Tough year for world economy, global markets

2015 has not been easy in many aspects but it was particularly hard for emerging markets, oil exporting countries, global stock indexes

Photo by: TRT WORLD
Photo by: TRT WORLD

Updated Jan 1, 2016

The slowdown in Chinese economy triggered fears over a global recession, while the deflationary risks prevailed in the eurozone and Japan all throughout the year.

Greece became the first developed country to default on an IMF debt and Puerto Rico got the title for the first US commonwealth which defaulted.

The US economy on the other hand, showed signs of strong recovery, leading the US Federal Reserve to hike its interest rates first time since June 2006. But since Fed’s rate increase happened in mid-December, global markets have been volatile due to the uncertainty created over the timing of the hike.

The drop in oil prices which had started in June 2014 continued, causing oil exporting countries like Russia, Venezuela and Saudi Arabia to suffer economically.

Meanwhile, historic agreements have been sealed this year. Iran’s nuclear deal with the West and Trans Pacific Partnership mark the most important two. Also, German car maker Volkswagen found itself in a notorious position for shocking the whole world with a scandal.  


Fed’s interest rate hike uncertainty

Global economy has been battling recession since 2008 and the US central bank, the Federal Reserve stepped in to save world's biggest economy, the US. In order to achieve this, it took unorthodox measures and cut interest rates to historic low levels.

Thanks to Fed's measures, the job market in the US has enjoyed a rapid growth. Three million people have found work over the last year alone.

This improvement led the central bank to decide to 'normalise' its policies and after creating uncertainty all throughout the year, the Fed finally raised interest rates by 25 basis points in December.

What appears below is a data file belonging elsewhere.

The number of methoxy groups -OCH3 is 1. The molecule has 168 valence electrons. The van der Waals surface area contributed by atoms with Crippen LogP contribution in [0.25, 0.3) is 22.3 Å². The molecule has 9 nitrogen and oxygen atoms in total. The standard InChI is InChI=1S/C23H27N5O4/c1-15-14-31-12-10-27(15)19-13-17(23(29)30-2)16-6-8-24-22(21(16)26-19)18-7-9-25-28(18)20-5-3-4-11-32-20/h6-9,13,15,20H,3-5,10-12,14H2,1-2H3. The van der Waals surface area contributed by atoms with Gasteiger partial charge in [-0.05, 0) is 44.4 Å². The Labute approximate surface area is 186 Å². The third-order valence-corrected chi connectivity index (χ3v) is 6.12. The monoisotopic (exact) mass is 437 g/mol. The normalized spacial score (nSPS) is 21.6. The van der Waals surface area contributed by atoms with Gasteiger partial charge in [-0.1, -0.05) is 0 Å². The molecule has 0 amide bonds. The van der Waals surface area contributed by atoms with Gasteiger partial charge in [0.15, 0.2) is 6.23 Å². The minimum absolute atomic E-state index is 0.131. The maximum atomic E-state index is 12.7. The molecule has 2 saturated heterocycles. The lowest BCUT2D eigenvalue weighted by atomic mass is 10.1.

It was the first hike since September 2006, and Fed Chair Janet Yellen signaled gradual hikes to come next year. Even the idea of Fed’s rate hike created unrest in global markets, especially in emerging countries. It was feared that capital outflows would accelerate upon the monetary tightening step.

A recent data revealed that over the past year already one trillion dollars flew out of the developing world, because Fed’s move would attract money back to the US. But on the contrary, after the decision, the pressure on the emerging markets eased and currencies gained against the dollar. Due to the agenda Fed created, all of the other central banks were overshadowed by it, except the European Central Bank.

While the Fed tightened its monetary policy following the recovery in US economy, the ECB on the other hand eased its policies even further. Also in its December meeting, the central bank pledged to extend its €60 billion a month bond buying program until March 2017.

Oil and oil exporting countries are the losers of 2015

Global oil prices have fallen sharply over the past year, leading to significant economic troubles in oil exporting countries. For 10 years prior to the downturn, oil had sold for between $90 and $100 a barrel. But in June of 2014, the market started its latest downward trend, reaching its lowest levels since the recession in 2009.

Oil prices are now half of they used to be and the fall continued all throughout 2015, as well. There are multiple reasons for the fall in oil prices. US shale gas has driven up global supplies at a time when global demand has started to wane.

China’s economy, the second largest in the world, started to slowdown. When these are combined with the strengthening US dollar, in which oil prices are denominated, the price fall became inevitable. Meanwhile, the oil cartel Organization for Petroleum Exporting Countries (OPEC) has an important role in the oil markets.

OPEC has the mandate to “ensure the stabilisation of oil markets” and the “ability to intervene” directly in the pricing. But even after oil prices came down below fiscal break-even levels for many OPEC members, they refused to cut production.

Venezuela, Iran and Algeria have tried to convince OPEC to cut production to stabilise prices. But the Saudis believe cutting production would cost them market share against the US and Russia.